Ruggiero Ricci

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Peter Schenkman
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Ruggiero Ricci

Post by Peter Schenkman » Fri Jun 24, 2005 4:57 pm

The name of Ruggiero Ricci has come up several times during the discussion on Vivaldi’s “Seasons” and I thought, as many know little if anything about this prodigiously gifted violinist I’d attempt a brief overview.

Ruggiero Ricci has had an extraordinary concert career spanning 70 years. His debut in 1928 at the age of 10 in San Francisco playing a formidable program of works by Vieuxtemps, Saint-Saens, Mendelssohn and Wieniawski, astounded the audience and started him on the road to early stardom. His consecration as a world class "wunderkind", one of the 20th century's few authentic prodigies, came in New York when the leading critic of the day wrote: "All that great violinists do, he did."

He made his first tour of Europe in 1932 at the age of 14, a highly sensationalized series of concerts with the world's greatest orchestras; he continued to play extensively until, ironically, the Army Air Force put a stop to his world travels. He enlisted at the beginning of the war and became "Entertainment Specialist Ricci". During those war years he played and broadcast hundreds of concerts under a variety of unusual conditions, often without an accompanist, exploring and presenting the largely unexploited solo violin repertoire. Since then he has remained an enthusiastic exponent of the solo recital, basing a majority of his yearly programs on the unaccompanied works of Bach, Paganini, Wieniawski, Kreisler, Ernst, Bartok etc. His was the first recording of the complete Paganini Caprices without piano accompaniment, and he performed the US premieres of both the 4th and 6th Concertos as well. Not surprisingly, Ricci is recognized as having greatly contributed to the world's renewed appreciation and affection for the great 19th century composers, though he maintains a broad repertoire of over 50 concertos. He has performed the world premieres of several distinguished contemporary composers’ concertos, including Alberto Ginastera, Gottfied von Einem, Alexander Goehr, Joseph White, Gerard Schurmann and Carlos Veerhoff. His discography lists more than 500 recordings, including 65 CD’s. His fourth recording of the Paganini Caprices was made for the first time on Paganini's own Guarneri, exceptionally lent to Ricci by the City of Genoa. At the last count, Ricci has performed over 6000 concerts in 65 countries.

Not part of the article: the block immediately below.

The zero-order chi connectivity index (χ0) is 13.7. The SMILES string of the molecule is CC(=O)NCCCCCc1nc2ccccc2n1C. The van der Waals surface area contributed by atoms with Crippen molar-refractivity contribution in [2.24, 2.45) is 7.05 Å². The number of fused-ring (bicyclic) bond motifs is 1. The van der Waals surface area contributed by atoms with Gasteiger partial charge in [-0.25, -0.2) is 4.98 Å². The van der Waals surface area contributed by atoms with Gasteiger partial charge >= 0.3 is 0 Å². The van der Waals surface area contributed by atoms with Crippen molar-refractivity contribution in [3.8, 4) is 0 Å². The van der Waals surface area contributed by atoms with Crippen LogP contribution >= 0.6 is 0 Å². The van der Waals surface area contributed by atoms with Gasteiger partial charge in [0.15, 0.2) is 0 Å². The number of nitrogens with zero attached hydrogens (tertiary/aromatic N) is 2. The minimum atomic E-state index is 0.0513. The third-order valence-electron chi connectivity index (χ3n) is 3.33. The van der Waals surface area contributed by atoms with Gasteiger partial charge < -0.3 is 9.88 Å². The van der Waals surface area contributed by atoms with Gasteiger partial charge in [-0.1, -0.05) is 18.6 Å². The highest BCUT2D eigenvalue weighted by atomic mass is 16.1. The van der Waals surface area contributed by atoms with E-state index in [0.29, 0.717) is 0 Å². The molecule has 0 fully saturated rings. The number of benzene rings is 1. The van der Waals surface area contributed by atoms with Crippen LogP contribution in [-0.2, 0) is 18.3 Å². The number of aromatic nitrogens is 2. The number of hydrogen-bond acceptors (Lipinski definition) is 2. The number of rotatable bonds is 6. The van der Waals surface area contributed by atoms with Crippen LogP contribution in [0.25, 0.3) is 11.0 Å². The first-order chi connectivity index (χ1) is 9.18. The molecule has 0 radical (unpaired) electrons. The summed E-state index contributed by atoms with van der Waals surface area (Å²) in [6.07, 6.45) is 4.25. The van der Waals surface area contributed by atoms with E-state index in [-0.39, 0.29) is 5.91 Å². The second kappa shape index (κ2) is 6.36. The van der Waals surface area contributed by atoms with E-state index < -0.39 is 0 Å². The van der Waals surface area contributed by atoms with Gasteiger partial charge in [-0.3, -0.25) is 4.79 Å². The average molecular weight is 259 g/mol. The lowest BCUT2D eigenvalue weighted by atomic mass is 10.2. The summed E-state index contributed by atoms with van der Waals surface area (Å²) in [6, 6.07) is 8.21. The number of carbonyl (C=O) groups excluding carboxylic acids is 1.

Ricci's first teacher was Louis Persinger, who was also an early teacher of Menuhin. He later studied with Michel Piastro, Paul Stassevitch and Georg Kulenkampf. Past teaching posts include Indiana University, the Juilliard School and the University of Michigan. Schirmers has published his book, “Left Hand Violin Technique”. Ricci teaches at the Mozarteum Akademie in Salzburg, Austria.

As mentioned, over the years Ricci has recorded an amazing amount of repertoire so lets look at a few of his discs. Probably the best place to start is a five disc Vox set (CD5X 3611) costing something like $20.00 which has Concertos by Bruch, Goldmark, Sibelius, Lalo’s Concerto, Symphonie espagnole and the rarely performed Fantaisie norvegienne, The Brahms “Double” Concerto with his brother Giorgio (no slouch either) all of the Ysaye Solo Sonatas, solo works by Bach, Hindemith and a lot of virtuoso show pieces by the likes of Wieniawski, Sarasate, Ernst, Paganini, Tartini, Hubay, etc. There is another five disc collection on Decca’s Original Masters series (475 105-2) which consists of recordings made for that company from 1950-1960. Repertoire consists of the twenty-four Paganini Caprices plus the first two Concertos, the early Strauss Sonata, six sonatas by von Weber, Khachaturian’s Concerto, Lalo’s Symphonie espagnole (a different performance then the one cited earlier), quite a few virtuoso pieces with orchestral accompaniment and several solo sonatas by Hindemith and Prokofiev. Another collection, this one of two discs can be found on the same Decca label (458 191-2) titled “Virtuoso Violin” and the album title aptly describes the contents which are dazzlingly played. One of his accompanists on this set is his first teacher Louis Persinger, not a bad pianist. The Hong Kong label One-Eleven has issued an amazing two disc set which consists of a recital for unaccompanied violin given at New York’s Town Hall on Nov. 21, 1946 and a Carnegie Hall recital of a year later. The playing on the Town Hall recital is almost freaky given the complete ease with which Ricci pulls off almost impossible stunts on his instrument. In the early 1990’s Ricci recorded the Brahms Concerto for the Biddulph label (LAW 002) but with a twist, he played through the concerto with a cadenza by Busoni but as well, the disc included, and added at the end, over a dozen cadenzas by everyone from Joachim to Heifetz with names like Tovey, Kreisler, Busch, Milstein and even one by Mr. Ricci. I don’t have it but I believe that he pulled off the same trick with the Beethoven Concerto for the same label.

For truths in the Beethoven, Schubert or Brahms Sonatas I wouldn’t look to Ricci as a first choice but the man was one of the most gifted and natural players you’re ever likely to hear and in the right repertoire was almost unstoppable. As well, the length of the career, playing at the level at which he played, for a string player is quite phenomenal.

Peter Schenkman
CMG Cello Specialist

Allen
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Post by Allen » Fri Jun 24, 2005 9:44 pm

Peter,

Thanks for the recommendations.

I bought the 5-CD Vox Box set that you cited as a result of reccommendations on this board and enjoyed it a lot. I bought the set here: